Size Exclusion Chromatography (SEC) separates molecules based on their size, or more precisely, their hydrodynamic volume. It is based on the discrimination of individual sample components by the pores of the packing material. Large sample molecules cannot or can only partially penetrate the pores and elute from the column first, whereas smaller molecules can access all or a larger number of pores and elute later. SEC is the only mode of chromatography that does not involve interaction with a stationary phase by means of adsorption or partitioning of the solutes.
The terms SEC, GFC (gel filtration chromatography) and GPC (gel permeation chromatography) all refer to the same chromatographic technique. In GFC an aqueous mobile phase is used, while an organic mobile phase is employed in GPC. The general term SEC covers both uses.
Separation in Ion Exchange chromatography (IEC or IEX) is based on reversible adsorption of charged solute molecules to immobilized functional groups of opposite charge. Biomolecules generally have charged groups on their surfaces, which change with the buffer pH. Elution can be accomplished by changing the ionic strength or the pH, of which changing the ionic strength by increasing the salt concentration is most common.
IEX is further subdivided into cation exchange and anion exchange chromatography. Anion and cation exchange phases are classified as strong or weak, depending on how much the ionization state of the functional groups vary with pH. A strong ion exchange phase has the same charge density on its surface over a broad pH range, whereas the charge density of a weak ion exchange phase changes with pH, affecting its selectivity, which differs at different pH values.
Reversed Phase Liquid Chromatography (RPC) has become an accepted tool for the separation of peptides, proteins and other biopolymers in the pharmaceutical, chemical and biochemical industries.
Reversed Phase Liquid Chromatography (RPC) separates molecules based on nonpolar interactions and requires a nonpolar stationary phase and a polar mobile phase. Typically the mobile phase consists of a mixture of water (buffer) and acetonitrile, methanol, THF, or 2-propanol.
Hydrophobic interaction chromatography (HIC) is based on non-polar interactions that are induced by high salt mobile phases. Stationary phases are similar to reversed phase chromatography (RPC) but the density of functional groups is lower. A weakly non-polar stationary phase is used with an aqueous mobile phase containing a high concentration of a chaotropic salt.
The technique is mainly applied to the separation of proteins, which are eluted by decreasing the salt concentration or by adding a low percentage of organic solvent. Although also based on hydrophobic interactions, selectivity in HIC separations is distinctly different from that in reversed phase chromatography. Despite the lower peak capacity in HIC compared to RPC, HIC has the advantage that the mobile phase conditions (primarily aqueous) do not usually disrupt higher-order protein structures.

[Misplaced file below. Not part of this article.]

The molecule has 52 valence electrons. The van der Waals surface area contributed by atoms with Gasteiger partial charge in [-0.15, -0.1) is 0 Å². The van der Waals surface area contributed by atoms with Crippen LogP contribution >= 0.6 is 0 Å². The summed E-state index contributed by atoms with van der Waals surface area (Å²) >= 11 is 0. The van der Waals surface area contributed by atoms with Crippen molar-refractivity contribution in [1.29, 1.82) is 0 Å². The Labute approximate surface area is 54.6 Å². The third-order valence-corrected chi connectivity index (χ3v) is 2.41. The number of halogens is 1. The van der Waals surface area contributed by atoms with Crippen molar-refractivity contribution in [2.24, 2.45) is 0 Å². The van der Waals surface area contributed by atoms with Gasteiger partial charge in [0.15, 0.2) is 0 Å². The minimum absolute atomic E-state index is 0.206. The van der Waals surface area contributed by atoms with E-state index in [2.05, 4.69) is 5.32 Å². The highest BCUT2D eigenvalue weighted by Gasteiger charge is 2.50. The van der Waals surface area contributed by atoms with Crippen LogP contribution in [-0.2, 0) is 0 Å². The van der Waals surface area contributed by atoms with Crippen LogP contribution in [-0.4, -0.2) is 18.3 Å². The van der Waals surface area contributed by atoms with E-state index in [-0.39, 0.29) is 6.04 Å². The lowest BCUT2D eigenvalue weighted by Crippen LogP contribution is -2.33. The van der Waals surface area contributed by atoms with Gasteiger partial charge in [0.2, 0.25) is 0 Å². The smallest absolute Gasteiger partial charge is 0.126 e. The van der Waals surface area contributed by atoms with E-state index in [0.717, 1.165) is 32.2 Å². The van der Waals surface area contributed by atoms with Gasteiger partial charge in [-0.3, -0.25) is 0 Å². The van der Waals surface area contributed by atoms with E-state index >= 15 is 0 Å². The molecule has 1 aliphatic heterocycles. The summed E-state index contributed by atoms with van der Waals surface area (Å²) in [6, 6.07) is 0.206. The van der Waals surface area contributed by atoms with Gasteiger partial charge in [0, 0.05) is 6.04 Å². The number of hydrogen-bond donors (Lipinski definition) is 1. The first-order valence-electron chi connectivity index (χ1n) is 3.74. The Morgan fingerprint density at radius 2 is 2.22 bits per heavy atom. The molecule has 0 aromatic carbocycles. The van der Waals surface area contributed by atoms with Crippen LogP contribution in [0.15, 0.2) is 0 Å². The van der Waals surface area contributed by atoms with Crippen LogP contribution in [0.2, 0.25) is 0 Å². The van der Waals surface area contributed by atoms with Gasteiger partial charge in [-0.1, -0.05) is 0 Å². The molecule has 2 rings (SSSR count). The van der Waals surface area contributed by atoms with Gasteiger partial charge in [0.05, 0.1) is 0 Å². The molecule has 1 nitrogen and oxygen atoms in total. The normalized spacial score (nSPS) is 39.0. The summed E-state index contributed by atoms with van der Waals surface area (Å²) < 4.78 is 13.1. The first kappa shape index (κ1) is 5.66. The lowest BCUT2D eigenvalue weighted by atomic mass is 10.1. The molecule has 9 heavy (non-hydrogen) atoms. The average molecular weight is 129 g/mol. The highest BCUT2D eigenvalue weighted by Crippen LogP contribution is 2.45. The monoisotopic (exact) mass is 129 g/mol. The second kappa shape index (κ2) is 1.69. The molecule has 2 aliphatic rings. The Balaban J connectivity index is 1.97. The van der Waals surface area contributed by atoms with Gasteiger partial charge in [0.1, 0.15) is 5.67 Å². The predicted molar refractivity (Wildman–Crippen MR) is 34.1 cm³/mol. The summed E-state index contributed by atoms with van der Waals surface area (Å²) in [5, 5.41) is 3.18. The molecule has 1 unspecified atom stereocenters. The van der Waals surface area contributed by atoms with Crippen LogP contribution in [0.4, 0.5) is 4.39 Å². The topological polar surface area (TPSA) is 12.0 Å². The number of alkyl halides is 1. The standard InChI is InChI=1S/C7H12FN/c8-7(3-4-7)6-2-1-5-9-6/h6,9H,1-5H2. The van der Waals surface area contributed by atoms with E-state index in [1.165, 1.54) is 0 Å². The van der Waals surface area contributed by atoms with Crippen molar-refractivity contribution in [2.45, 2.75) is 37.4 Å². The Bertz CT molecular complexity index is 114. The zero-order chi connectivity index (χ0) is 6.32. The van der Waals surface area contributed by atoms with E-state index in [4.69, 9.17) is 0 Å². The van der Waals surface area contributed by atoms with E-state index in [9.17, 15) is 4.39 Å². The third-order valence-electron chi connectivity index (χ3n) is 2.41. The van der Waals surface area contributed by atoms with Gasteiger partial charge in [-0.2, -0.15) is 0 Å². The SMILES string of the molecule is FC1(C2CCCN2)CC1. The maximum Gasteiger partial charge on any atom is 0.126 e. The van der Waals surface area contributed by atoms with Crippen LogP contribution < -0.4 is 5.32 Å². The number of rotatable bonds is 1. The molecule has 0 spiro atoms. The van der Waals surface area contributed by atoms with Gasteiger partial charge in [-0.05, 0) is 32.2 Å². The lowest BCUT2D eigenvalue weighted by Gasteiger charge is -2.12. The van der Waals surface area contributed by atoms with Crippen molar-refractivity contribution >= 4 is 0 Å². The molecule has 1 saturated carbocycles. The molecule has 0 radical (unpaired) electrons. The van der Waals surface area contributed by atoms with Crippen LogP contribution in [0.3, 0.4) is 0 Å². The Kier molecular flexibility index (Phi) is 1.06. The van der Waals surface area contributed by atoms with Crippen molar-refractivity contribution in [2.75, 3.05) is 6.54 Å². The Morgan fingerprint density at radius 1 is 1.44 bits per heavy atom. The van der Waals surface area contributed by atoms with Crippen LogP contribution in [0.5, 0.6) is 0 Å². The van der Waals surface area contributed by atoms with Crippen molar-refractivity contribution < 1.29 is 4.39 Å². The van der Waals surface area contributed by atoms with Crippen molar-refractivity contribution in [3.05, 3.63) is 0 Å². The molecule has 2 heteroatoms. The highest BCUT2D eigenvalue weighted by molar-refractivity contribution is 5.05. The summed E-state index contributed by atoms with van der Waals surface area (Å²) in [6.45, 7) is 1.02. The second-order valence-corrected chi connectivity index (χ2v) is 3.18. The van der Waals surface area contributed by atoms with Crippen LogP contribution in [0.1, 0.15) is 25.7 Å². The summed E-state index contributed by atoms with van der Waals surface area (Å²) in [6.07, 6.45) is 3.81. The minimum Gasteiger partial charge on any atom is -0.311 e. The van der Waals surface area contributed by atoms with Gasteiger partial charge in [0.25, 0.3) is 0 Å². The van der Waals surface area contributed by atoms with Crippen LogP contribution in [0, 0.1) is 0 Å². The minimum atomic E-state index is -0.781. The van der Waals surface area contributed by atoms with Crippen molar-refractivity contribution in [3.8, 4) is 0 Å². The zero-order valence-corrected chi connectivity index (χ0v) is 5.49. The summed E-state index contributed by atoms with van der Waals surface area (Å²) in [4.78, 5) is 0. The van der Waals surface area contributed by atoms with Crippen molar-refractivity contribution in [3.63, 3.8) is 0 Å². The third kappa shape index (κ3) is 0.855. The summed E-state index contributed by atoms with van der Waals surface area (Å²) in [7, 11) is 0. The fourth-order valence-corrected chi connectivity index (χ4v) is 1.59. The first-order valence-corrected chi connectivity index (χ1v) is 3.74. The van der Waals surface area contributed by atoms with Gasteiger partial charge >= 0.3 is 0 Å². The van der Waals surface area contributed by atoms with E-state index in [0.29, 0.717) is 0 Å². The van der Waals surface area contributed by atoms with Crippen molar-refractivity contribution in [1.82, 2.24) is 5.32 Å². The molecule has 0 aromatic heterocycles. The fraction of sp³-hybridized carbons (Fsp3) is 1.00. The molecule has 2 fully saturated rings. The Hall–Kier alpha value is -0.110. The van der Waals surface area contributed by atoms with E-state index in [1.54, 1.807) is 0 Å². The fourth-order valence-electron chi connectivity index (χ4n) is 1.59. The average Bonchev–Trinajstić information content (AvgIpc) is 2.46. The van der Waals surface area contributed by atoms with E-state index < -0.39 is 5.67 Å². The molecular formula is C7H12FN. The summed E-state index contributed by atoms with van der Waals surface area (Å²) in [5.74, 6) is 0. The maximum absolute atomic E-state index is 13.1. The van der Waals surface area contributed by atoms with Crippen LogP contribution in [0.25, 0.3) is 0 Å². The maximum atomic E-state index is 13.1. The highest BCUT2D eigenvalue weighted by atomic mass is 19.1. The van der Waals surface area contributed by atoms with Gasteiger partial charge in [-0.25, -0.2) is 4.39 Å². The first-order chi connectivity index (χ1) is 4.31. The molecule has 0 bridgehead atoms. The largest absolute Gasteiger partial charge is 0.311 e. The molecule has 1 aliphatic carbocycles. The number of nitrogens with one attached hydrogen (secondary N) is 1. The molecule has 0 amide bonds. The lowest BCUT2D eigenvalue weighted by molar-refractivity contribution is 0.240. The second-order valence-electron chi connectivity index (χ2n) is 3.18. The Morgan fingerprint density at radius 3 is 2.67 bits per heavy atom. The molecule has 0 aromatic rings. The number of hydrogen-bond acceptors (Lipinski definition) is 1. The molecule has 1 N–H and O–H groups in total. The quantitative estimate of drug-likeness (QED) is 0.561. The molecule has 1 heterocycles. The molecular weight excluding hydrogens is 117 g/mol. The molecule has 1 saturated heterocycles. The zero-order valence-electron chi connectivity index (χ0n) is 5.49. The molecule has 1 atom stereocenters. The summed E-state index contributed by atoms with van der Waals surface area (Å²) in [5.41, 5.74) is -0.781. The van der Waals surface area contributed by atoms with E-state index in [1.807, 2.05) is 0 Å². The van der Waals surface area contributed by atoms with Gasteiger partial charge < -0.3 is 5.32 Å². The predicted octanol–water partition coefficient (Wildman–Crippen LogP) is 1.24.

Normal phase and hydrophilic interaction liquid chromatography (HILIC) are primarily used to separate polar and hydrophilic compounds. In reversed phase mode very polar compounds are often not sufficiently retained in low percent organic, or even in 100% aqueous mobile phase. The order of elution in normal phase is opposite that found in reversed phase for the same mixture of compounds. Although non-polar organic mobile phases and a silica stationary phase were used traditionally in normal phase LC, today most separations are performed with aqueous-organic mobile phases and a more polar-bonded stationary phase. This mode of HPLC is now commonly referred to as HILIC, hydrophilic interaction liquid chromatography.
By using an amide or amino bonded phase column, polar compounds can be retained by a normal phase or hydrophilic interaction chromatography retention mechanism. Typical mobile phases in HILIC are aqueous buffers with organic modifiers – primarily acetonitrile. In contrast to the retention behavior in reversed phase, in HILIC, solutes will be retained longer when increasing the percent acetonitrile.
Affinity Chromatography (AFC) offers the greatest potential specificity and selectivity for the isolation or purification of biomolecules. Almost all biological molecules can be purified on the basis of a specific interaction between their chemical or biological structure and a suitable affinity ligand.
In AFC, the target molecule is specifically and reversibly adsorbed by a complementary ligand and immobilized on a matrix. Examples of a complementary ligand include an inhibitor, substrate analog or cofactor, or an antibody which specifically recognizes the target molecule. The selectivity is often based on spatial recognition, a ‘lock-and-key’ mechanism.
The adsorbed molecule is subsequently eluted either by competitive displacement or a conformation change through a shift in pH or ionic strength. Typical molecular pairs are antigens and antibodies, enzymes and coenzymes, and sugars with lectins.
Purification of several thousand-fold may be obtained due to the high selectivity of the affinity interactions. Although affinity chromatography is not specific, in that no enzyme interacts with only one substrate, it is the most selective method for separating proteins.